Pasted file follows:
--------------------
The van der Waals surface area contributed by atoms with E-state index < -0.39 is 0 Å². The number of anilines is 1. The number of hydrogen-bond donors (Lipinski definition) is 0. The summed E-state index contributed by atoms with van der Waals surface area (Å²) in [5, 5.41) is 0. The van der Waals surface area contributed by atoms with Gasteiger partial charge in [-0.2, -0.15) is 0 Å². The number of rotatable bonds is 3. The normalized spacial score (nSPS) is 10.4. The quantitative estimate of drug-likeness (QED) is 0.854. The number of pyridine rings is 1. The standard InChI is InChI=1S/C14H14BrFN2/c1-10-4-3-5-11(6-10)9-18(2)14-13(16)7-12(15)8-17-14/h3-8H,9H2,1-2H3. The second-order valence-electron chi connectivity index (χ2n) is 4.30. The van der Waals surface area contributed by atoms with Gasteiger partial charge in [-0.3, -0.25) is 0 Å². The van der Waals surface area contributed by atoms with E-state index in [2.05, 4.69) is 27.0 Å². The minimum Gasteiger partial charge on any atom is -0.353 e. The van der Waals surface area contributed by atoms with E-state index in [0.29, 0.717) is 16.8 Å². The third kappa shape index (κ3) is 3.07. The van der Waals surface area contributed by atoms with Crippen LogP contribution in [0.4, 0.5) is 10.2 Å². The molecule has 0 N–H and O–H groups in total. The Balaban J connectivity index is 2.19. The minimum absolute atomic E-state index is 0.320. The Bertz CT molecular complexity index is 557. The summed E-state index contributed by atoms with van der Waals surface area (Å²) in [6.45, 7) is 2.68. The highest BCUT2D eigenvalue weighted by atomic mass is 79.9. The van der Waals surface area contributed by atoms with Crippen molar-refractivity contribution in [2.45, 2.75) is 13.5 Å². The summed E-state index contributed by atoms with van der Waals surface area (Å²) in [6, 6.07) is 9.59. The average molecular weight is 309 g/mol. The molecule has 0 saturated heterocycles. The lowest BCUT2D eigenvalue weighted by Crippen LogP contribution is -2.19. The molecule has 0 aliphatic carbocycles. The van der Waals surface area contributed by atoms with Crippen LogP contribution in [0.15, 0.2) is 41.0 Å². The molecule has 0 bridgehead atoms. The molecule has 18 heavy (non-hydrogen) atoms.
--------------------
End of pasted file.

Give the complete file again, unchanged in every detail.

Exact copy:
The van der Waals surface area contributed by atoms with E-state index < -0.39 is 0 Å². The number of anilines is 1. The number of hydrogen-bond donors (Lipinski definition) is 0. The summed E-state index contributed by atoms with van der Waals surface area (Å²) in [5, 5.41) is 0. The van der Waals surface area contributed by atoms with Gasteiger partial charge in [-0.2, -0.15) is 0 Å². The number of rotatable bonds is 3. The normalized spacial score (nSPS) is 10.4. The quantitative estimate of drug-likeness (QED) is 0.854. The number of pyridine rings is 1. The standard InChI is InChI=1S/C14H14BrFN2/c1-10-4-3-5-11(6-10)9-18(2)14-13(16)7-12(15)8-17-14/h3-8H,9H2,1-2H3. The second-order valence-electron chi connectivity index (χ2n) is 4.30. The van der Waals surface area contributed by atoms with Gasteiger partial charge in [-0.3, -0.25) is 0 Å². The van der Waals surface area contributed by atoms with E-state index in [2.05, 4.69) is 27.0 Å². The minimum Gasteiger partial charge on any atom is -0.353 e. The van der Waals surface area contributed by atoms with E-state index in [0.29, 0.717) is 16.8 Å². The third kappa shape index (κ3) is 3.07. The van der Waals surface area contributed by atoms with Crippen LogP contribution in [0.4, 0.5) is 10.2 Å². The molecule has 0 N–H and O–H groups in total. The Balaban J connectivity index is 2.19. The minimum absolute atomic E-state index is 0.320. The Bertz CT molecular complexity index is 557. The summed E-state index contributed by atoms with van der Waals surface area (Å²) in [6.45, 7) is 2.68. The highest BCUT2D eigenvalue weighted by atomic mass is 79.9. The van der Waals surface area contributed by atoms with Crippen molar-refractivity contribution in [2.45, 2.75) is 13.5 Å². The summed E-state index contributed by atoms with van der Waals surface area (Å²) in [6, 6.07) is 9.59. The average molecular weight is 309 g/mol. The molecule has 0 saturated heterocycles. The lowest BCUT2D eigenvalue weighted by Crippen LogP contribution is -2.19. The molecule has 0 aliphatic carbocycles. The van der Waals surface area contributed by atoms with Crippen LogP contribution in [0.15, 0.2) is 41.0 Å². The molecule has 0 bridgehead atoms. The molecule has 18 heavy (non-hydrogen) atoms.